Nor are the majority’s cited cases regarding hormone therapy persuasive, because, as the majority states at 15 note 8, the holdings were limited to the individual cases. In Praylor v. Texas Department of Criminal Justice, our court held that, “on [that] record, the refusal to provide hormone therapy did not constitute the requisite deliberate indifference”. 430 F.3d 1208, 1209 (5th Cir. 2005) (emphasis added). In Supre v. Ricketts, decided in 1986, the tenth circuit also held the failure to treat the plaintiff with hormone Case: 16-51148 Document: 00514894694 Page: 45 Date Filed: 03/29/2019
therapy did not rise to deliberate indifference. In so holding, the court explained:
It is apparent from the record that there were a variety of options available for the treatment of plaintiff’s psychological and physical medical conditions. It was never established, however, that failing to treat plaintiff with estrogen would constitute deliberate indifference to a serious medical need. While the medical community may disagree among themselves as to the best form of treatment for plaintiff’s condition, the [prison] made an informed judgment as to the appropriate form of treatment and did not deliberately ignore plaintiff’s needs.
792 F.2d 958, 963 (10th Cir. 1986) (emphasis added).
Supre was examined by two endocrinologists and a psychiatrist, each of whom considered estrogen therapy as a course of treatment. Id. at 960. Two of the doctors advised against hormone therapy because of its dangers and controversial nature at that time. Id. But, one of the endocrinologists recommended hormone therapy. Id. The prison made “an informed judgment” based on the recommendations of Supre’s doctors, not based on a policy. Id. at 963.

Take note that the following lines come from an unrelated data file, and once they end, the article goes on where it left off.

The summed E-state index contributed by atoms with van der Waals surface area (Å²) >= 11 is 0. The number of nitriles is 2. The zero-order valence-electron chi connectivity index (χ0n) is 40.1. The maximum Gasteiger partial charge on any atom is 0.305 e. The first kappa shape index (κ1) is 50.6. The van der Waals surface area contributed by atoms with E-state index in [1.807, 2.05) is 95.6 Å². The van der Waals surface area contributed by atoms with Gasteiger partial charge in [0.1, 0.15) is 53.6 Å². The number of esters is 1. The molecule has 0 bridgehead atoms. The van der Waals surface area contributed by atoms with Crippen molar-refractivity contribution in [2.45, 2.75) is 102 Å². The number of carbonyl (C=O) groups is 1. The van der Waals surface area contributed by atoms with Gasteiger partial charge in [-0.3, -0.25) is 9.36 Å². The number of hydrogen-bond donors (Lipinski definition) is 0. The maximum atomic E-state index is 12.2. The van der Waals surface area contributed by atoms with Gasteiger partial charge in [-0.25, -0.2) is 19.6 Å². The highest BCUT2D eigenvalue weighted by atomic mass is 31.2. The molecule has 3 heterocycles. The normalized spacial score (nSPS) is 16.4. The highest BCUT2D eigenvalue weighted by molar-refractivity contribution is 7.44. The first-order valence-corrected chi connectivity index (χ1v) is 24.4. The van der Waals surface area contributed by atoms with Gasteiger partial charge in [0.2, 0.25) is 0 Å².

Finally, the majority at 15 note 8 cites Meriwether v. Faulkner, decided by the seventh circuit in 1987. The Meriwether court, in allowing the Eighth Amendment claim to survive a motion to dismiss, stated: “[Plaintiff] does not have a right to any particular type of treatment, such as estrogen therapy . . . .” 821 F.2d 408, 413 (7th Cir. 1987). In 2011, however, the seventh circuit explained in Fields v. Smith that the Meriwether language was dicta, and held “the evidence at trial indicated that plaintiffs could not be effectively
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treated without hormones”. 653 F.3d at 555–56. Therefore, the court affirmed the district court’s ruling that the Wisconsin statute in question, “which prohibit[ed] the Wisconsin Department of Corrections . . . from providing transgender inmates with certain medical treatments”, id. at 552, was invalid, both on its face and as applied to plaintiffs, as a violation of the Eighth Amendment, id. at 559.
The majority has missed the mark. The question is not whether there is a broad medical controversy, but whether there is a disagreement about the efficacy of the treatment for this particular prisoner, based on this prisoner’s individual needs. Obviously, what is not medically necessary for one person, may be medically necessary for another. See, e.g., Chance v. Armstrong, 143 F.3d 698, 703 (2d Cir. 1998) (“Whether a course of treatment was the product of sound medical judgment, negligence, or deliberate indifference depends on the facts of the case.”).
This fact-specific inquiry required by the Eighth Amendment is exactly why we cannot rely solely on the record in Kosilek in determining the medical necessity in Gibson’s case, unlike the procedure used in the below-described First Amendment precedent relied on by the majority at 16–17 note 9.
Never mind that the Director did not “borrow from Kosilek” as the majority suggests at 16; again, the Director did not even cite Kosilek in his summary-judgment motion. Again, in this record, the only evidence of medical necessity is the WPATH Standards of Care. Contrary to the majority’s above-noted position at 16 and note 9, the need for individualized medical determinations is obviously different from the general evidence required to show a State’s compelling interest in protecting its citizens from corruption of the political system by large campaign contributions or from the secondary